A New Energy Research Center Opens In Vermont
12/12/11 12:04PM By Melody Bodette
Senator Bernie Sanders and Governor Peter Shumlin announced a three-year partnership Monday morning with the Sandia National Laboratory.
The plan calls for Sandia to establish a Center for Energy Transformation and Innovation. It will be located at the University of Vermont.
Rick Stulen is the vice president of the Sandia National Laboratory.
He says Vermont is a small state where the laboratory can get something done, and the state's focus on renewable energy and smart grid technology will be among the areas of research covered by the lab.
Stulen says modernizing the electric grid faces some big challenges.
(Stulen) "We want to be integrating as much renewables as possible onto the grid, both solar and wind. With those technologies comes an intermittency that we have to figure out how to manage. If both the state and the country is to achieve greater than 30 percent renewables we have to understand a way to manage that so everybody has all the power they need all the time."
(Host) The center will also look at resiliency and reliability of the grid as well as research into cyber threats to the network. And they'll look at how to manage increased demand for electricity at night to charge electric cars.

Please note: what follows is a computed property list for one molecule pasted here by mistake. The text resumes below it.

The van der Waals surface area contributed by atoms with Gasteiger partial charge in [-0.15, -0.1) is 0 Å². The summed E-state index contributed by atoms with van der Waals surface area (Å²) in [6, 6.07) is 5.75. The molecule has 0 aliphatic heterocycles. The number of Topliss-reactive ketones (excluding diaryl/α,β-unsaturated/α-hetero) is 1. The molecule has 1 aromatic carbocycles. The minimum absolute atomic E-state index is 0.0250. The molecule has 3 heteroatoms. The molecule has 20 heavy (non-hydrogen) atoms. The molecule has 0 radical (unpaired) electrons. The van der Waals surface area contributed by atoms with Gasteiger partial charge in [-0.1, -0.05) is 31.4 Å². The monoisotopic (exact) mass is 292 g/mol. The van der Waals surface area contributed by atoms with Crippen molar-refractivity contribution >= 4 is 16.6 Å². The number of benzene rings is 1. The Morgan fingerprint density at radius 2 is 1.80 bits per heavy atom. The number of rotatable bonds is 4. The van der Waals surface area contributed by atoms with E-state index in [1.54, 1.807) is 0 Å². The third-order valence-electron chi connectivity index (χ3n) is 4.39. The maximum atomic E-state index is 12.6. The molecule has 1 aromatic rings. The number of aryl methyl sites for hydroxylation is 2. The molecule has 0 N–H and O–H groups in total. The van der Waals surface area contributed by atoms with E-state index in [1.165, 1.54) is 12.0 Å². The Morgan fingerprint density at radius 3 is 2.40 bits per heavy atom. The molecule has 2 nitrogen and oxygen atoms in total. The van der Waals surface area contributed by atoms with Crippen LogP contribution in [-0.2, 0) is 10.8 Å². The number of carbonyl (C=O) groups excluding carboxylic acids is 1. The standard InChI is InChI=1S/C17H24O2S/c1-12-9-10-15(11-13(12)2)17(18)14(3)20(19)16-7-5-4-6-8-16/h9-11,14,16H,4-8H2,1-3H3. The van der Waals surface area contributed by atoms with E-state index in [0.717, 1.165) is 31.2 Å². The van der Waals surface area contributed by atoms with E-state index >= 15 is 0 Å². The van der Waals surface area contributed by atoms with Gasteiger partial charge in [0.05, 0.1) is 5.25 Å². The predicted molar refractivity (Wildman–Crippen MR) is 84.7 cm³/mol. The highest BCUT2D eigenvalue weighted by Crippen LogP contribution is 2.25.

Much of the research will focus on smart grid technology. Vermont's utilities are in the midst of a project that will roll out smart meters to more than 85 percent of the state in the next three years.
Senator Bernie Sanders says both the research and the move toward renewable energy will create jobs.
(Sanders) "The history of where new national laboratories are located is a history of economic development, because one of the mandates of Sandia and the other national labs is not just to sit in the ivory tower doing research and development as important as that is, their mandates is to work with American companies to help them improve their technologies to help them become more economically competitive."
(Host) The laboratory project will be funded annually with three million dollars from Sandia, one million from the U.S. Department of Energy and one million dollars from the state.